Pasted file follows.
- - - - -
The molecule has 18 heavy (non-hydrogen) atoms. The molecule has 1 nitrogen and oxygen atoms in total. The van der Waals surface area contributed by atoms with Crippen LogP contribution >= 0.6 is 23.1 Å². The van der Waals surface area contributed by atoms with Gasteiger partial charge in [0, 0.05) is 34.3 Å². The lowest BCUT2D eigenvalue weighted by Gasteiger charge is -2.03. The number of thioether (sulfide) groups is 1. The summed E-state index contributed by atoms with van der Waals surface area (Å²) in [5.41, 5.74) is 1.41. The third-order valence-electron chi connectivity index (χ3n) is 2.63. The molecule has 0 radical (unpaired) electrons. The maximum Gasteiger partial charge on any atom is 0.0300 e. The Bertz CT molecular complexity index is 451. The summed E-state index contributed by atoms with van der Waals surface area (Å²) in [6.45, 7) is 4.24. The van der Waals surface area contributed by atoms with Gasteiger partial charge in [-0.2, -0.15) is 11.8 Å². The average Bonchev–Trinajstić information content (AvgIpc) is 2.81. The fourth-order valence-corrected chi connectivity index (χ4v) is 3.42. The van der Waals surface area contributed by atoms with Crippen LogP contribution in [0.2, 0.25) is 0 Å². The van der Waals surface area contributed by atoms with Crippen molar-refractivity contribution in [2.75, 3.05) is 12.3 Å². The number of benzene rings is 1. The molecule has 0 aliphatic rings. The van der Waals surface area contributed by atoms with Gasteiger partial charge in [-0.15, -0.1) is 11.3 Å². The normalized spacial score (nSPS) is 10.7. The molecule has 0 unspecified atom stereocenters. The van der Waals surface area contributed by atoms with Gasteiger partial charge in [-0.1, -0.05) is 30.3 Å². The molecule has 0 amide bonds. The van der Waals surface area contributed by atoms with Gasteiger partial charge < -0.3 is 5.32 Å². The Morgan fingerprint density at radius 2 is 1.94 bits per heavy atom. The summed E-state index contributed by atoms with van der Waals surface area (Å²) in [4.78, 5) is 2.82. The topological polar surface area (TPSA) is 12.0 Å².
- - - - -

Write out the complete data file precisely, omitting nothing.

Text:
The molecule has 18 heavy (non-hydrogen) atoms. The molecule has 1 nitrogen and oxygen atoms in total. The van der Waals surface area contributed by atoms with Crippen LogP contribution >= 0.6 is 23.1 Å². The van der Waals surface area contributed by atoms with Gasteiger partial charge in [0, 0.05) is 34.3 Å². The lowest BCUT2D eigenvalue weighted by Gasteiger charge is -2.03. The number of thioether (sulfide) groups is 1. The summed E-state index contributed by atoms with van der Waals surface area (Å²) in [5.41, 5.74) is 1.41. The third-order valence-electron chi connectivity index (χ3n) is 2.63. The molecule has 0 radical (unpaired) electrons. The maximum Gasteiger partial charge on any atom is 0.0300 e. The Bertz CT molecular complexity index is 451. The summed E-state index contributed by atoms with van der Waals surface area (Å²) in [6.45, 7) is 4.24. The van der Waals surface area contributed by atoms with Gasteiger partial charge in [-0.2, -0.15) is 11.8 Å². The average Bonchev–Trinajstić information content (AvgIpc) is 2.81. The fourth-order valence-corrected chi connectivity index (χ4v) is 3.42. The van der Waals surface area contributed by atoms with Crippen LogP contribution in [0.2, 0.25) is 0 Å². The van der Waals surface area contributed by atoms with Crippen molar-refractivity contribution in [2.75, 3.05) is 12.3 Å². The number of benzene rings is 1. The molecule has 0 aliphatic rings. The van der Waals surface area contributed by atoms with Gasteiger partial charge in [-0.15, -0.1) is 11.3 Å². The normalized spacial score (nSPS) is 10.7. The molecule has 0 unspecified atom stereocenters. The van der Waals surface area contributed by atoms with Gasteiger partial charge in [-0.1, -0.05) is 30.3 Å². The molecule has 0 amide bonds. The van der Waals surface area contributed by atoms with Gasteiger partial charge < -0.3 is 5.32 Å². The Morgan fingerprint density at radius 2 is 1.94 bits per heavy atom. The summed E-state index contributed by atoms with van der Waals surface area (Å²) in [4.78, 5) is 2.82. The topological polar surface area (TPSA) is 12.0 Å².